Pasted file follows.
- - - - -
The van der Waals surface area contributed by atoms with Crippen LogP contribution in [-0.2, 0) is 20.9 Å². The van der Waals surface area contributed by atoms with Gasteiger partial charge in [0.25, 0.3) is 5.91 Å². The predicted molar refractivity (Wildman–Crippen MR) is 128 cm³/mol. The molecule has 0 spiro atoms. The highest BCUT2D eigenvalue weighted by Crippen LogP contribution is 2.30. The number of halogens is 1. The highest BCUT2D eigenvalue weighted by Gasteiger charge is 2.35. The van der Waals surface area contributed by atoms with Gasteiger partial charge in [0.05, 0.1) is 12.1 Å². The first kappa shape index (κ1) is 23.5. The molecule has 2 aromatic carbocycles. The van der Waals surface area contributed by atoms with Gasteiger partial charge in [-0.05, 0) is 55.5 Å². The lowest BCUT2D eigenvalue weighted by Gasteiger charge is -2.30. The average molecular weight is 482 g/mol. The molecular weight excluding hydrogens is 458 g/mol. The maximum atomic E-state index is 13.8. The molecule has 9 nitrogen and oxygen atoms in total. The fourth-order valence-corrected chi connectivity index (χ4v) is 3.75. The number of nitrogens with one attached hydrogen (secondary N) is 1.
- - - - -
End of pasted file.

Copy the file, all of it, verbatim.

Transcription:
The van der Waals surface area contributed by atoms with Crippen LogP contribution in [-0.2, 0) is 20.9 Å². The van der Waals surface area contributed by atoms with Gasteiger partial charge in [0.25, 0.3) is 5.91 Å². The predicted molar refractivity (Wildman–Crippen MR) is 128 cm³/mol. The molecule has 0 spiro atoms. The highest BCUT2D eigenvalue weighted by Crippen LogP contribution is 2.30. The number of halogens is 1. The highest BCUT2D eigenvalue weighted by Gasteiger charge is 2.35. The van der Waals surface area contributed by atoms with Gasteiger partial charge in [0.05, 0.1) is 12.1 Å². The first kappa shape index (κ1) is 23.5. The molecule has 2 aromatic carbocycles. The van der Waals surface area contributed by atoms with Gasteiger partial charge in [-0.05, 0) is 55.5 Å². The lowest BCUT2D eigenvalue weighted by Gasteiger charge is -2.30. The average molecular weight is 482 g/mol. The molecular weight excluding hydrogens is 458 g/mol. The maximum atomic E-state index is 13.8. The molecule has 9 nitrogen and oxygen atoms in total. The fourth-order valence-corrected chi connectivity index (χ4v) is 3.75. The number of nitrogens with one attached hydrogen (secondary N) is 1.